If Indian media can’t provide clarity, let them remain quite. They however don’t have a license to create confusion in people’s mind. If they lack capabilities to seek truth and accuracy, let them not throw muck at people at the allegations of people who already might have lost all credibility. Here’s a nice piece of advice that Indian media must keep in mind, in their enthusiasm of practicing (Indian-styled) journalism, which would slice and dice any would-be future great soul to pieces, missing the whole of it totally (remembering the Gestalt belief that ‘The whole is something more (or else, whatever) than the sum of the parts’, as could be applicable for The Great Mahatma Himself. The quote is also attributed to Aristotle):

 ‘[I]t is very necessary that we should not flinch from seeing what is vile and debasing. There is filth on the floor, and it must be scraped up with the muck rake; and there are times and places where this service is the most needed of all the services that can be performed. But the man who never does anything else, who never thinks or speaks or writes, save of his feats with the muck rake, speedily becomes, not a help but one of the most potent forces for evil.

There are in the body politic, economic and social, many and grave evils, and there is urgent necessity for the sternest war upon them. There should be relentless exposure of and attack upon every evil man, whether politician or business man, every evil practice, whether in politics, business, or social life. I hail as a benefactor every writer or speaker, every man who, on the platform or in a book, magazine, or newspaper, with merciless severity makes such attack, provided always that he in his turn remembers that the attack is of use only if it is absolutely truthful.’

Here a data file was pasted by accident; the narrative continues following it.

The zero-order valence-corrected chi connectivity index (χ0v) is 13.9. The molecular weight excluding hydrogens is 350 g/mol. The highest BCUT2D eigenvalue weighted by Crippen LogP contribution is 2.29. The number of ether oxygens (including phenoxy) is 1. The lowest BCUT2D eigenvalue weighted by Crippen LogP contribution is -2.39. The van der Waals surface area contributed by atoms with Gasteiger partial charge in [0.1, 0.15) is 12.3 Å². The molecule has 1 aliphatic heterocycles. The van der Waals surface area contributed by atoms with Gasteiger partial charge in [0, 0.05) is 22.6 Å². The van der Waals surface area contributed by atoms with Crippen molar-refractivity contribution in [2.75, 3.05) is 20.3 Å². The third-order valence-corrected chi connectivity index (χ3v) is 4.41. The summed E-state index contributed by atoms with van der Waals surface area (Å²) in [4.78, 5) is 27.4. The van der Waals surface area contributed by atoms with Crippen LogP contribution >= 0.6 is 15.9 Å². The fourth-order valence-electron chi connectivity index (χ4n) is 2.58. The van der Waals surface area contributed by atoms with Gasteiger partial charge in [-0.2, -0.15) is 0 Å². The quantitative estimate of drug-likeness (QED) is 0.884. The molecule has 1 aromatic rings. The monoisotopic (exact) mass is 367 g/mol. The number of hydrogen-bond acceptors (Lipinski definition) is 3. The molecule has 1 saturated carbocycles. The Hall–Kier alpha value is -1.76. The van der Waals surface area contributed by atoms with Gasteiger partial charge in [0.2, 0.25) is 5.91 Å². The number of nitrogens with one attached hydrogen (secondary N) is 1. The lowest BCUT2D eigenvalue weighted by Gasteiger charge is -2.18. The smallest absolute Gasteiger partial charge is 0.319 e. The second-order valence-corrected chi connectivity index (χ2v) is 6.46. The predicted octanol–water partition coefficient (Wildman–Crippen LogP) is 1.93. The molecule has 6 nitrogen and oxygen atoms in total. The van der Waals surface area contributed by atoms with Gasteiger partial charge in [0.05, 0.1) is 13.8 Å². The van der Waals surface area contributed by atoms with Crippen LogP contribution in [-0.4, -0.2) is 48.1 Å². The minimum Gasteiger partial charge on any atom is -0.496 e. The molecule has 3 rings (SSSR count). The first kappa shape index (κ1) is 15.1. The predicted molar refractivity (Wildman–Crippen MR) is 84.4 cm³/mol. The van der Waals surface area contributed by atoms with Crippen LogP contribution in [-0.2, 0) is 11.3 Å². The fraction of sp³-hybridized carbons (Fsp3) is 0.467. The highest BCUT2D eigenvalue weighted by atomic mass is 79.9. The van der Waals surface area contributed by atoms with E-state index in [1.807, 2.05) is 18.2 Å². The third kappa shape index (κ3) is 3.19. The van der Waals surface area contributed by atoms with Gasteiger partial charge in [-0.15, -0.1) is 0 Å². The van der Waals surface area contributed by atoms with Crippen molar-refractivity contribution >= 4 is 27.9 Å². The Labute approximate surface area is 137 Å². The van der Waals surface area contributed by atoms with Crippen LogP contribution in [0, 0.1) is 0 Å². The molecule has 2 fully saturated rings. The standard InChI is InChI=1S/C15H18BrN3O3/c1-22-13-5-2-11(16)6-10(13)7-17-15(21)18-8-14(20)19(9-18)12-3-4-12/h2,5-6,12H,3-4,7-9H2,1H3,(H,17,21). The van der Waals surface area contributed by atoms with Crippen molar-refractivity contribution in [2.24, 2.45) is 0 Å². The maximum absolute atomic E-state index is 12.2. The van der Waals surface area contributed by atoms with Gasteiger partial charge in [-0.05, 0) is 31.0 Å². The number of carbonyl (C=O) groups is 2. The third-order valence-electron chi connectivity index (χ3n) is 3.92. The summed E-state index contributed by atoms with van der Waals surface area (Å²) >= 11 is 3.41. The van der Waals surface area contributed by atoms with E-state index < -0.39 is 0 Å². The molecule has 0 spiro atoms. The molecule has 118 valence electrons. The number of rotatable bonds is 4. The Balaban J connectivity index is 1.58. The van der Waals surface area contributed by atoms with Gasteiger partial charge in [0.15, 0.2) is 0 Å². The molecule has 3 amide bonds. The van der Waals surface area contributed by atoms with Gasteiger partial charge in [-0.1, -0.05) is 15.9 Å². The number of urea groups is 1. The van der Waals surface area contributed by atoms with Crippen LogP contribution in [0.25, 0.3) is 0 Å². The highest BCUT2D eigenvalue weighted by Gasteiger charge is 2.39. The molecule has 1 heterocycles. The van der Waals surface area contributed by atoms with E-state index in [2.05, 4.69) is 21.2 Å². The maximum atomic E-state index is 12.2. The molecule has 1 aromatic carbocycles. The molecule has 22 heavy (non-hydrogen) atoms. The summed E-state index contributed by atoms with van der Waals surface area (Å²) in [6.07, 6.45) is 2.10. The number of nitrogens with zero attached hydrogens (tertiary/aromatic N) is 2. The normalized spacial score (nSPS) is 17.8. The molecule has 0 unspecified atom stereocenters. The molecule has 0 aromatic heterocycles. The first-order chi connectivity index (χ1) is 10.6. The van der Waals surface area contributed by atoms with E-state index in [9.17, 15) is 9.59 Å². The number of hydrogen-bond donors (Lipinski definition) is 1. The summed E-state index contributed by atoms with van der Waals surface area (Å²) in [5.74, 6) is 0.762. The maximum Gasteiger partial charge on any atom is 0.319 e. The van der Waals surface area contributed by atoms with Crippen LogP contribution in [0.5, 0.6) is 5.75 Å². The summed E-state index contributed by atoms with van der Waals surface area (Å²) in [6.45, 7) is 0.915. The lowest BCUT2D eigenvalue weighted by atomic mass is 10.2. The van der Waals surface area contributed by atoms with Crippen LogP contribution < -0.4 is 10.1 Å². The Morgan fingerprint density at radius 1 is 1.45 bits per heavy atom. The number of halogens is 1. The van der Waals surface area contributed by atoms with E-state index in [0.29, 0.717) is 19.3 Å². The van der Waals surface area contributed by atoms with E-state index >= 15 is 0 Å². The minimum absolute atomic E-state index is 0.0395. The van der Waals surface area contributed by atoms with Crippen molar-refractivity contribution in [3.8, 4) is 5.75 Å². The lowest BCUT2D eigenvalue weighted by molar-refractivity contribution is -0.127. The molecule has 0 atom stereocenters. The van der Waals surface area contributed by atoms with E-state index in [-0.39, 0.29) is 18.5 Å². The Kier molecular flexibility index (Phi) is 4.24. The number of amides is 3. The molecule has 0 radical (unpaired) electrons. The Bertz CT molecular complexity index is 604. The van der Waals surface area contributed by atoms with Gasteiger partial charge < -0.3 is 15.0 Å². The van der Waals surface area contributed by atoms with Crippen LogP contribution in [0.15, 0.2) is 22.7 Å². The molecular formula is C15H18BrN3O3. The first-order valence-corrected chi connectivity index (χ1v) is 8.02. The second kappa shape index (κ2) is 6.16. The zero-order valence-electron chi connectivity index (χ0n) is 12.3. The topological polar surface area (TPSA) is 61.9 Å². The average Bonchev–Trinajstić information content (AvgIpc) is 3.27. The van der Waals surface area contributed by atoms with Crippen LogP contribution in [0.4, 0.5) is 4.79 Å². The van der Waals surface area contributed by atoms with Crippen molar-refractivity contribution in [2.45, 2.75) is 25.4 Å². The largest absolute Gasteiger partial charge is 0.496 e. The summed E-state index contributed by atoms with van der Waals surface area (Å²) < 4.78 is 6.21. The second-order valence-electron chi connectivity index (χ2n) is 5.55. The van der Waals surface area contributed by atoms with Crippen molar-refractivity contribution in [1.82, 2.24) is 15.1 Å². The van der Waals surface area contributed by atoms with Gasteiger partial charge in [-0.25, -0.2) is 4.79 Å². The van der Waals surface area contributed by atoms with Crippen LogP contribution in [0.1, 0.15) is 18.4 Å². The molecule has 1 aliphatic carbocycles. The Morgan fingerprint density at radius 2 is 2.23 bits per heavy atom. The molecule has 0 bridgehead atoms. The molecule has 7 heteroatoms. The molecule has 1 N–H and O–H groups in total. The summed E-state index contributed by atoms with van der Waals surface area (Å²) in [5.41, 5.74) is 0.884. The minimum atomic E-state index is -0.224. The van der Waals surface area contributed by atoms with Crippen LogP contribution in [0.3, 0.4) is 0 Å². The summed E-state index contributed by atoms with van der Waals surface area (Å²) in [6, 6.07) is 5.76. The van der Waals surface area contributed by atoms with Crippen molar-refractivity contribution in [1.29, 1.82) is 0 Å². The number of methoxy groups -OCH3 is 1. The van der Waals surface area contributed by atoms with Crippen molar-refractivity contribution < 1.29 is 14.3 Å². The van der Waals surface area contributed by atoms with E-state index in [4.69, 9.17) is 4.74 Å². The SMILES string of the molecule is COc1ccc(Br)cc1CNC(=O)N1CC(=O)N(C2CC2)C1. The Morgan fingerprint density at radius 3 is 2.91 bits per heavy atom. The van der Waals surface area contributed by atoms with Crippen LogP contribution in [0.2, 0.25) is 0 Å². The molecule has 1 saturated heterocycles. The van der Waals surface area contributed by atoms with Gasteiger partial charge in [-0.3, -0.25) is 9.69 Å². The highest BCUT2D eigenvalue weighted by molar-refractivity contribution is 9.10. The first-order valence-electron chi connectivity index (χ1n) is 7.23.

Theodore Roosevelt, The Man with the Muck-rake, 14 April 1906 

At the same time, irrespective of maturity of most of Indian mainstream media, Indian netizens must use their power of technology to counter such organized efforts to derail the Jan Lokpal. If we fail collectively to steer Jan Lokpal Bill clear of such controversies, we should blame ourselves for the prophecy of this (disputed) Churchill-quote:

‘Power will go to the hands of rascals, rogues and freebooters. All Indian leaders will be of low calibre and men of straw. They will have sweet tongues and silly hearts. They will fight amongst themselves for power and India will be lost in political squabbles.’

I invite you to visit my blog, Wondering Man (or take a look at my book,Wondering Man, Money & Go(l)d that rightly predicted many of the economic and geopolitical crises, to the gold prices and the currency disputes). You are also invited to join me on twitter.